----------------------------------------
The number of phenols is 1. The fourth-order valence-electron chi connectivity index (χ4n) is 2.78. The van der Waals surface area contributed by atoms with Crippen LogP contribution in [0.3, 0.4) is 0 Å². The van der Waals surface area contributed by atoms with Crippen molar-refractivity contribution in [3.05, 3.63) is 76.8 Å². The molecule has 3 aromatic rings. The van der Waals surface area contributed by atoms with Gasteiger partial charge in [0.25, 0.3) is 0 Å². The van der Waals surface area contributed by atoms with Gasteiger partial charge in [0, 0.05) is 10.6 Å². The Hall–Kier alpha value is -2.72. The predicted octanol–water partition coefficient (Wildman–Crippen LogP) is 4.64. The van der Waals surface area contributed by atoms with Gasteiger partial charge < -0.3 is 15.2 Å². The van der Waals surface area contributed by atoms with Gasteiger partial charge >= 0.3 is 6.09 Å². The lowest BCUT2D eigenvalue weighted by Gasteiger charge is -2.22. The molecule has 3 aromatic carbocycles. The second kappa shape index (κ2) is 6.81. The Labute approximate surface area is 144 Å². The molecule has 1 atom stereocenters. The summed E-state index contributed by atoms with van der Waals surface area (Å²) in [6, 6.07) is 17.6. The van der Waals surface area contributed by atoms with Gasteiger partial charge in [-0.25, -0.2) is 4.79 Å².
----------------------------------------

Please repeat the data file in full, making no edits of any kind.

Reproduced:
The number of phenols is 1. The fourth-order valence-electron chi connectivity index (χ4n) is 2.78. The van der Waals surface area contributed by atoms with Crippen LogP contribution in [0.3, 0.4) is 0 Å². The van der Waals surface area contributed by atoms with Crippen molar-refractivity contribution in [3.05, 3.63) is 76.8 Å². The molecule has 3 aromatic rings. The van der Waals surface area contributed by atoms with Gasteiger partial charge in [0.25, 0.3) is 0 Å². The van der Waals surface area contributed by atoms with Gasteiger partial charge in [0, 0.05) is 10.6 Å². The Hall–Kier alpha value is -2.72. The predicted octanol–water partition coefficient (Wildman–Crippen LogP) is 4.64. The van der Waals surface area contributed by atoms with Gasteiger partial charge < -0.3 is 15.2 Å². The van der Waals surface area contributed by atoms with Gasteiger partial charge >= 0.3 is 6.09 Å². The lowest BCUT2D eigenvalue weighted by Gasteiger charge is -2.22. The molecule has 3 aromatic carbocycles. The second kappa shape index (κ2) is 6.81. The Labute approximate surface area is 144 Å². The molecule has 1 atom stereocenters. The summed E-state index contributed by atoms with van der Waals surface area (Å²) in [6, 6.07) is 17.6. The van der Waals surface area contributed by atoms with Gasteiger partial charge in [-0.25, -0.2) is 4.79 Å².